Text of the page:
The secret to Kubernetes’ success

Victoria D. Doty

It’s hard to believe Kubernetes didn’t hit 1.0 until mid-2015 (a year after its first commit), given that the container orchestration platform is now in production at 78 percent of enterprises surveyed by the Cloud Native Computing Foundation (CNCF). That’s crazy fast adoption. 

And if we’re going to talk about “crazy fast adoption,” it’s worth pointing out that just a year ago, 58 percent of enterprises were running Kubernetes in production, according to the CNCF’s 2018 report.

This speaks to the power of containers as enterprises look to improve how they develop applications. It also underscores just how critical open source has become to broad-scale technology adoption.

The Kubernetes kommunity

The secret to Kubernetes’ popularity is no secret: community. As I wrote in 2016, Kubernetes wasn’t first to market (Mesosphere and Docker get that honor). Nor was it the only open source container orchestration tool on the market. What it was, however, was open. It’s possible to be open source but have closed governance, thwarting would-be contributors (and competitors). Google, however, took a different tactic, as I wrote then:

What accounts for these wildly disparate community results [between Kubernetes, Docker, and Apache Mesos]? In a word: Google—or rather, the relative lack of Google. While each of the other orchestration projects comes with a heavy dose of single-vendor influence, Kubernetes benefits from Google’s hands-off approach to ongoing development, as well as its original engineering.

Five years in, Google remains the single-biggest contributor to Kubernetes, followed by VMware and Red Hat (measuring by last year’s contributions). But Kubernetes is no longer all about Google. Not even close. There are more than 35,000 contributors spread across more than 2,000 companies, yielding over 1.1 million contributions. It’s incredibly impressive.

That success didn’t come because Google invented cool container orchestration technology. After all, the company had been managing containers using an equivalent (Borg) for a decade. “In a world in which k8s wasn’t open source,” notes RedMonk analyst Steve O’Grady, “it’s a niche product and many, many more workloads are welded to AWS than is the case today.”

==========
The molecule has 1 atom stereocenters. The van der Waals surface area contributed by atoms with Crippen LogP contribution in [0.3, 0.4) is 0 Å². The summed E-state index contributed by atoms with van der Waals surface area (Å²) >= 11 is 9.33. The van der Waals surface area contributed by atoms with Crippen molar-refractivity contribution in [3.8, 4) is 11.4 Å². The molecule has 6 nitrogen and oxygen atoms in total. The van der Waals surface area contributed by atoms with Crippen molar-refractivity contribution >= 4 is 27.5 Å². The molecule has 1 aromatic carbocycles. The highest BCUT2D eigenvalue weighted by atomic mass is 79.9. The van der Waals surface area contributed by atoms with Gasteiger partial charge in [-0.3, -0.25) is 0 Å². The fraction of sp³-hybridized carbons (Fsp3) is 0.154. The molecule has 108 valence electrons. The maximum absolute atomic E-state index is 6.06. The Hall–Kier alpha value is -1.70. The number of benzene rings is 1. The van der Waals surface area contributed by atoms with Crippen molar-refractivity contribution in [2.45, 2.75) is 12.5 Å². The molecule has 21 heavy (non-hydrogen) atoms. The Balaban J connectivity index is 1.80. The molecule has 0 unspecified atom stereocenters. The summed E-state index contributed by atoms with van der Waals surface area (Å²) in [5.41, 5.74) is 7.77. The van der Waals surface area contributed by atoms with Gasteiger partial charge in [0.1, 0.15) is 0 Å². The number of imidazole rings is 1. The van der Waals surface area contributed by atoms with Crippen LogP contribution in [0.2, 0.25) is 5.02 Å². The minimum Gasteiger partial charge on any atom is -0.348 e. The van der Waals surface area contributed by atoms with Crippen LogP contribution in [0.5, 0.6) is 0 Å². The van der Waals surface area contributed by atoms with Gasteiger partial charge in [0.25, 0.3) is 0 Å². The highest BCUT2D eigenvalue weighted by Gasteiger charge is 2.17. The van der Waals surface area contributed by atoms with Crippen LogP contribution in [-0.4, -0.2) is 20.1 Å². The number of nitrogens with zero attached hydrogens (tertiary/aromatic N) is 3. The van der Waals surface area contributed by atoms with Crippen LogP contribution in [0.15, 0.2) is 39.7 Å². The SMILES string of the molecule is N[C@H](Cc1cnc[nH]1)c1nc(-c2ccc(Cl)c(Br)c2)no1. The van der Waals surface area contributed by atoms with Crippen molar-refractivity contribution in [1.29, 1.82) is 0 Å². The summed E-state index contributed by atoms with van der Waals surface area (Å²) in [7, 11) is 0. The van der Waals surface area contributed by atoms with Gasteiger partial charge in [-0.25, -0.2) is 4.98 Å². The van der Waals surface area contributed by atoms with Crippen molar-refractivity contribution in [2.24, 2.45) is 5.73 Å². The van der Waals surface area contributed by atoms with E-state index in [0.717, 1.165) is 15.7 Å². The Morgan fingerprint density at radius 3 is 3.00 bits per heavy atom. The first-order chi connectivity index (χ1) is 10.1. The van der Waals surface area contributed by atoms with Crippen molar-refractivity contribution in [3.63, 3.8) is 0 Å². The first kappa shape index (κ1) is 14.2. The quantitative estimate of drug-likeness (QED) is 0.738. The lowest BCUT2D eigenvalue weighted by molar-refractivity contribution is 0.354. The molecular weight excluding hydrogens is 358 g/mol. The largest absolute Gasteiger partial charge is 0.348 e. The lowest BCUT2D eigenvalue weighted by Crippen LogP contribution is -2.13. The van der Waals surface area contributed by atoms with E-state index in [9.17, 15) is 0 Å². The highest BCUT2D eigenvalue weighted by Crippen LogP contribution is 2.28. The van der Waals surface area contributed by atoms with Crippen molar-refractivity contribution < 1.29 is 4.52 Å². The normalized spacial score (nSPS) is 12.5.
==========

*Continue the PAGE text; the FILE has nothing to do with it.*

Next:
Google recognizes this, leading Tim Hockin to argue, “[N]obody is so naive as to think that a non-open source Kubernetes would be even remotely close to the same phenomenon.”

That phenomenon translates into an active development community, among other things. According to Marek Kuczyński, “It got significantly easier to deploy Kubernetes anywhere because of the broad adoption, and the community is developing/improving the project at very high speed.”

So let’s talk about that broad adoption now.

The Kubernetes klub

Each year the CNCF surveys its community. This year the organization received 1,337 responses, spread somewhat evenly across the globe. Respondents also work for organizations of all sizes, though the biggest percentage (30 percent) come from companies employing more than 5,000 people. Reasonably diverse sample set, right? Well, not quite. A whopping two-thirds of respondents work in the software and technology industries.

In other words, most of the respondents are in the business of technology, and so will tend to skew “early adopter.” This bias shows up in a few questions, like where respondents are running their applications. Sixty-two percent answered “public cloud” for this, despite the fact that most IT spending (as much as 97 percent of the $3.7 trillion global IT market) remains on-premises.

Even so, it’s still impressive just how fast containers and Kubernetes have taken off with this early adopter set, even as they steadily move into the mainstream. First, here’s container adoption since 2016:

Copyright © 2020 IDG Communications, Inc.

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